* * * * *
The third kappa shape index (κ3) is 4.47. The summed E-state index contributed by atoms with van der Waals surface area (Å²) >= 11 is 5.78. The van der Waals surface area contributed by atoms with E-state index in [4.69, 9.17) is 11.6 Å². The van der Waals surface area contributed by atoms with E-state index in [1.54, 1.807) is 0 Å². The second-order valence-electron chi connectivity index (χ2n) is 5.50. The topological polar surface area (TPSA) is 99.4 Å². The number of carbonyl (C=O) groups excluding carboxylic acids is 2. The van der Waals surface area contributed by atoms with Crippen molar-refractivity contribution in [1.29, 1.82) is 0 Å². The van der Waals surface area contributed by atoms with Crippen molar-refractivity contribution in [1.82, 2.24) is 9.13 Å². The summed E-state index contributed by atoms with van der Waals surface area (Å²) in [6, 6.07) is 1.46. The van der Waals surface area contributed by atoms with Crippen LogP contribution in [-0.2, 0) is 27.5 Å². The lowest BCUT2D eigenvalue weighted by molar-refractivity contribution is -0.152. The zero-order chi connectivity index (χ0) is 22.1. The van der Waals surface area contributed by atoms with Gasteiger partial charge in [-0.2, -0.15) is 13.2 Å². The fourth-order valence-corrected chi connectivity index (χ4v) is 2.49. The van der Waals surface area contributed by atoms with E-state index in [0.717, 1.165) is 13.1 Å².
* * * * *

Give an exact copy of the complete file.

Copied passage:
The third kappa shape index (κ3) is 4.47. The summed E-state index contributed by atoms with van der Waals surface area (Å²) >= 11 is 5.78. The van der Waals surface area contributed by atoms with E-state index in [4.69, 9.17) is 11.6 Å². The van der Waals surface area contributed by atoms with E-state index in [1.54, 1.807) is 0 Å². The second-order valence-electron chi connectivity index (χ2n) is 5.50. The topological polar surface area (TPSA) is 99.4 Å². The number of carbonyl (C=O) groups excluding carboxylic acids is 2. The van der Waals surface area contributed by atoms with Crippen molar-refractivity contribution in [1.29, 1.82) is 0 Å². The van der Waals surface area contributed by atoms with Crippen molar-refractivity contribution in [1.82, 2.24) is 9.13 Å². The summed E-state index contributed by atoms with van der Waals surface area (Å²) in [6, 6.07) is 1.46. The van der Waals surface area contributed by atoms with Crippen LogP contribution in [-0.2, 0) is 27.5 Å². The lowest BCUT2D eigenvalue weighted by molar-refractivity contribution is -0.152. The zero-order chi connectivity index (χ0) is 22.1. The van der Waals surface area contributed by atoms with Gasteiger partial charge in [-0.2, -0.15) is 13.2 Å². The fourth-order valence-corrected chi connectivity index (χ4v) is 2.49. The van der Waals surface area contributed by atoms with E-state index in [0.717, 1.165) is 13.1 Å².